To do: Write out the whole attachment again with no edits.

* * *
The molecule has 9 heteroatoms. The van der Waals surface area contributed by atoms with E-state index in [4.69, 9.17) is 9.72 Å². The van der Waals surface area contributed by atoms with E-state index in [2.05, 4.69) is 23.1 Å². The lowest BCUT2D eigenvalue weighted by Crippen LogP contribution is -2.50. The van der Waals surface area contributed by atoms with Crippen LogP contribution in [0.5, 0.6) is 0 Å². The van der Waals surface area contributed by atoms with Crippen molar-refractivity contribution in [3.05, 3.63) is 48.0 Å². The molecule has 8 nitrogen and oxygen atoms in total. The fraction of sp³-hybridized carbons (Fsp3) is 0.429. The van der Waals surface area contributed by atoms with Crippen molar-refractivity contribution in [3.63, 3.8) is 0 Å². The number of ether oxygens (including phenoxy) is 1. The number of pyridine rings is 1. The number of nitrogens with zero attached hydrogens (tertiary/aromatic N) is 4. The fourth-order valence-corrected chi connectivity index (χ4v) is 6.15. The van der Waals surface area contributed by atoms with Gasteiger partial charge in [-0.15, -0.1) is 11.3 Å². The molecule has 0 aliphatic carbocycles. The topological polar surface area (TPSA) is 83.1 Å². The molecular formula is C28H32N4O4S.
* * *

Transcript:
The molecule has 9 heteroatoms. The van der Waals surface area contributed by atoms with E-state index in [4.69, 9.17) is 9.72 Å². The van der Waals surface area contributed by atoms with E-state index in [2.05, 4.69) is 23.1 Å². The lowest BCUT2D eigenvalue weighted by Crippen LogP contribution is -2.50. The van der Waals surface area contributed by atoms with Crippen LogP contribution in [0.5, 0.6) is 0 Å². The van der Waals surface area contributed by atoms with Crippen molar-refractivity contribution in [3.05, 3.63) is 48.0 Å². The molecule has 8 nitrogen and oxygen atoms in total. The fraction of sp³-hybridized carbons (Fsp3) is 0.429. The van der Waals surface area contributed by atoms with Crippen molar-refractivity contribution in [3.63, 3.8) is 0 Å². The number of ether oxygens (including phenoxy) is 1. The number of pyridine rings is 1. The number of nitrogens with zero attached hydrogens (tertiary/aromatic N) is 4. The fourth-order valence-corrected chi connectivity index (χ4v) is 6.15. The van der Waals surface area contributed by atoms with Gasteiger partial charge in [-0.15, -0.1) is 11.3 Å². The molecule has 0 aliphatic carbocycles. The topological polar surface area (TPSA) is 83.1 Å². The molecular formula is C28H32N4O4S.